We said goodbye to our short-term family in Parada de Gonta and caught the bus to Porto. It was especially hard saying goodbye to Zero, Jet, Kitty, Womble and Lottie; we started missing them as soon as we left the Quinta.
Although it rained all throughout the one afternoon we were there, we did manage a quick look around the pretty and very hilly city of Porto. We strolled along the port, rode the funicular, shopped for souvenirs and checked out an old bookshop that was featured in one of the Harry Potter movies. We spent the night at the Rivoli Cinema Hostel, another one of Portugal’s excellent hostels (this one won 5th Best Hostel rated on Hostelworld). We would’ve loved to have stayed a few more nights, but Italy beckoned.
The next morning, after a two-hour Ryan Air flight and a lost tin of sardines (confiscated by airport security), we were in sunny Milan-Bergamo. The temperature was 25 degrees Celsius and the air smelled of pizza.
We had one and a half days in Milan before we moved on to Verona to meet our friends, Josil and Davide. We had managed to find a good deal for a hotel room in Milan on Booking.com. Although it’s not great, the hotel is located in a nice residential area just five Metro stops from the city centre.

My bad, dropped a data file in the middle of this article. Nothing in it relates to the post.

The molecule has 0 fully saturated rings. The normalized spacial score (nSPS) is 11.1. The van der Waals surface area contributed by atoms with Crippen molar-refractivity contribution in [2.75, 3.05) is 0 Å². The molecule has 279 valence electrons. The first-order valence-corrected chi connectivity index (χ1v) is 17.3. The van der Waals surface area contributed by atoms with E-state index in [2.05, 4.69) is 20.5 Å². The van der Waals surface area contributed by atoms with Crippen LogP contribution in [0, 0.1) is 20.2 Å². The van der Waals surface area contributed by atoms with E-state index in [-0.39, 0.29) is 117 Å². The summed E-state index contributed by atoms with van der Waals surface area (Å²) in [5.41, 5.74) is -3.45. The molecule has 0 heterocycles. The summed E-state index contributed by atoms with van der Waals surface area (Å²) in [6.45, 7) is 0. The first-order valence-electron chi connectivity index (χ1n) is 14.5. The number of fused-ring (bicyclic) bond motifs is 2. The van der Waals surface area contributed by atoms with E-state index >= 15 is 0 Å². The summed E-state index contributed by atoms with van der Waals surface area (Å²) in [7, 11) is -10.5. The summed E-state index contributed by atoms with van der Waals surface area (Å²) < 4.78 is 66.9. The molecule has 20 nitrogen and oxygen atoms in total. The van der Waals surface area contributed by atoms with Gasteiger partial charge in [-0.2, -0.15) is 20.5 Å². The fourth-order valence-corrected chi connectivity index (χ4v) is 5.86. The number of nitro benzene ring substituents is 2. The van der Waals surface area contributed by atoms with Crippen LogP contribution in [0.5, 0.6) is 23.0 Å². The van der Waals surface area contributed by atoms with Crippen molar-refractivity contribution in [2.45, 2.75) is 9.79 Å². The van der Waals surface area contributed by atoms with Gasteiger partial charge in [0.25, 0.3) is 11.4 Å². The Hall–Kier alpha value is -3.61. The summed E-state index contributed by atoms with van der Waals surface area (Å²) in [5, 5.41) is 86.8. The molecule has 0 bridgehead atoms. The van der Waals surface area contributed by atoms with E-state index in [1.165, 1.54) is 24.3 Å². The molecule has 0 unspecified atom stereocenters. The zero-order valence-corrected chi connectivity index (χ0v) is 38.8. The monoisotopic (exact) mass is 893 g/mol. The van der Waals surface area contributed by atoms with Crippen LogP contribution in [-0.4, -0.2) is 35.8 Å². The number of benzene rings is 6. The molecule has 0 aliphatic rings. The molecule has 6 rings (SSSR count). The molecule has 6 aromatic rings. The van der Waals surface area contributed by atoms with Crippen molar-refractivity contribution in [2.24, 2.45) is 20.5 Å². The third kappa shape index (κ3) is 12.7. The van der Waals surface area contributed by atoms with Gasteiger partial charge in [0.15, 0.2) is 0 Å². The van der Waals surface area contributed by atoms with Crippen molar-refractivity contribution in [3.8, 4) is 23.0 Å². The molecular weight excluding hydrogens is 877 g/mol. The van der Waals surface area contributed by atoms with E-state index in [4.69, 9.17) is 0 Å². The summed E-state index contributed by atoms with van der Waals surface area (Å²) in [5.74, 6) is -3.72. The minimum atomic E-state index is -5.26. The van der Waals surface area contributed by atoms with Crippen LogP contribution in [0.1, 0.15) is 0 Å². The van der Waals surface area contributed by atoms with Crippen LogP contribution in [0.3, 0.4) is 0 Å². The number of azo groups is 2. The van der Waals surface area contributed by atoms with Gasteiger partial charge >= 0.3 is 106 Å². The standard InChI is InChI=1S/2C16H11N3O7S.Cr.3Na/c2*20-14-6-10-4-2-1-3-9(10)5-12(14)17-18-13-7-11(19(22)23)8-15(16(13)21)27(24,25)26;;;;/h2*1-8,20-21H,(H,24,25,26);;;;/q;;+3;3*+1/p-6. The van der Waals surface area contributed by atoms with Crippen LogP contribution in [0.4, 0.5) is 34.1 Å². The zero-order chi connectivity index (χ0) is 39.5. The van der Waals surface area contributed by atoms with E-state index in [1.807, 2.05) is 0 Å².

There are a lot of Asians in Milan – the Indonesian and Malaysian tourists, as well as the Filipino, Indian, Bangladeshi and Chinese immigrants. About one out of three souvenir shops / fruit stalls / mini markets would be manned by smiling Bangladeshis. Although there is something very strange about having a Bangladeshi trying to speak to you in Italian, it amazed us that so many of these guys manage to fare well in distant lands.
Milan is where fashion meets religion. Its beating heart is the Duomo, an imposing cathedral surrounded by designer outlets housed in beautiful old buildings. From Prada to Alexander McQueen, H&M to Gap, Burger King to McDonalds, you can spend hours here just browsing.
Following the recommendation of a friendly local who we sat next to on the flight over, we had ourselves some panzerotti (deep fried folded pizza) at Luini’s. It was so good that we went again the next day.
Having had enough of window shopping, we set out in search of the Santa Maria delle Grazie church to have a look at Leonardo da Vincci’s “The Last Supper” mural. When we finally found the place (after some getting lost and stumbling upon another pretty church) we didn’t get to see the mural as phone reservation was required, and to preserve the mural, only 25 visitors are allowed in every 15 minutes.
We never thought we would do this in Italy, but we ended our Milan stay with cheap and good Chinese food – fried rice, fried noodles, chilli prawns and vegetables with oyster sauce.